I am part of a group developing an ab initio anharmonic vibrational model of crystal systems at finite temperature. Our model takes the Born-Oppenheimer approximation, and models finite temperature effects through mean-field phonon interactions.
My research focusses on harnessing crystal symmetries to accelerate computation, and developing adaptive methods to minimise calculation and verify convergence.
The model is being developed with intended application to systems with highly anharmonic character. Such systems include a variety of two-dimensional materials, and a number of systems exhibiting unusual thermal behaviour such as negative thermal expansion.
In Plain English
I develop computer software which studies crystals at non-zero temperatures.
Without heat, nothing moves. Studying an object which is completely still is useful, and comparatively easy, but can only tell you how that object behaves at a temperature of absolute zero (the coldest possible temperature). To learn how an object behaves at temperatures above absolute zero, you have to study that object when it is moving.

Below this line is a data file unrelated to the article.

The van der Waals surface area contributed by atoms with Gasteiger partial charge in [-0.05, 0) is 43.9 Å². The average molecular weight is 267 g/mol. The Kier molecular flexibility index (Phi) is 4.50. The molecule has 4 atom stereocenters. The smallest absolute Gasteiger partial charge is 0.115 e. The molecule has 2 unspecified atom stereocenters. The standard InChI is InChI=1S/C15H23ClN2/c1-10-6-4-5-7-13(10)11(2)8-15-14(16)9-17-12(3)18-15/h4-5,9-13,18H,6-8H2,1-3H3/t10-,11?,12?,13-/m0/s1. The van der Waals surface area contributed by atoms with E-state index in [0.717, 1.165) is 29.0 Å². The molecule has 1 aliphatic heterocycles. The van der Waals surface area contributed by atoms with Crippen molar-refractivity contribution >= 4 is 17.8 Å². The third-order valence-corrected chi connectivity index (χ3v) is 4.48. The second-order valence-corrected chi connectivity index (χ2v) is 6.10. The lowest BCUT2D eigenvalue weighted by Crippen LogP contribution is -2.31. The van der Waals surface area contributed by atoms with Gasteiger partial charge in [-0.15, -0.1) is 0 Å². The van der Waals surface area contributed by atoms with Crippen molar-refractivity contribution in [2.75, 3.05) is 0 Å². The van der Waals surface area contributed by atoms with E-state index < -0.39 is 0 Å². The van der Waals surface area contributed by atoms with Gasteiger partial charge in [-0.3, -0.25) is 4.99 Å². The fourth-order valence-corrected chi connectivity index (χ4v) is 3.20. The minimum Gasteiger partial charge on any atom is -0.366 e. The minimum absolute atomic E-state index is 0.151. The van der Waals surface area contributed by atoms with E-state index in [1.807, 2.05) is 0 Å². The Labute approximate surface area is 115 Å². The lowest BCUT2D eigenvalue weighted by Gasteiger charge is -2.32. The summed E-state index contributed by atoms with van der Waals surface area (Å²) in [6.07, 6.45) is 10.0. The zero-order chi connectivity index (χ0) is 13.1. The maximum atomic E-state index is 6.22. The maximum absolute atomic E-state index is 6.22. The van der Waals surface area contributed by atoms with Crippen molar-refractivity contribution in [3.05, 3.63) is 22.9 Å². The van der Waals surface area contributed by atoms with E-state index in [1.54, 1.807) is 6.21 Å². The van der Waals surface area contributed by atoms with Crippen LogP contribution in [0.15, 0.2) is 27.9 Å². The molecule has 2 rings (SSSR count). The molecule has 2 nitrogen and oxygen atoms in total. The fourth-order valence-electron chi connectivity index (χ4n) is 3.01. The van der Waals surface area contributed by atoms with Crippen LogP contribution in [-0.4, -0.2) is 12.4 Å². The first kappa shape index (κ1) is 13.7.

I am working on a model which treats movement in terms of vibrations around a fixed position. Under quantum mechanics, these vibrations can be thought of in terms of particle-like 'vibration portions' known as phonons. By studying how these phonons behave within a piece of crystal, I can learn about the crystal as a whole.
Using the computer model, I hope to investigate the properties of crystals which have not been investigated before, as well as discovering new behaviour in crystals which have already been studied. I hope to explore the properties of two-dimensional materials, superconductors, and materials which shrink as they are heated.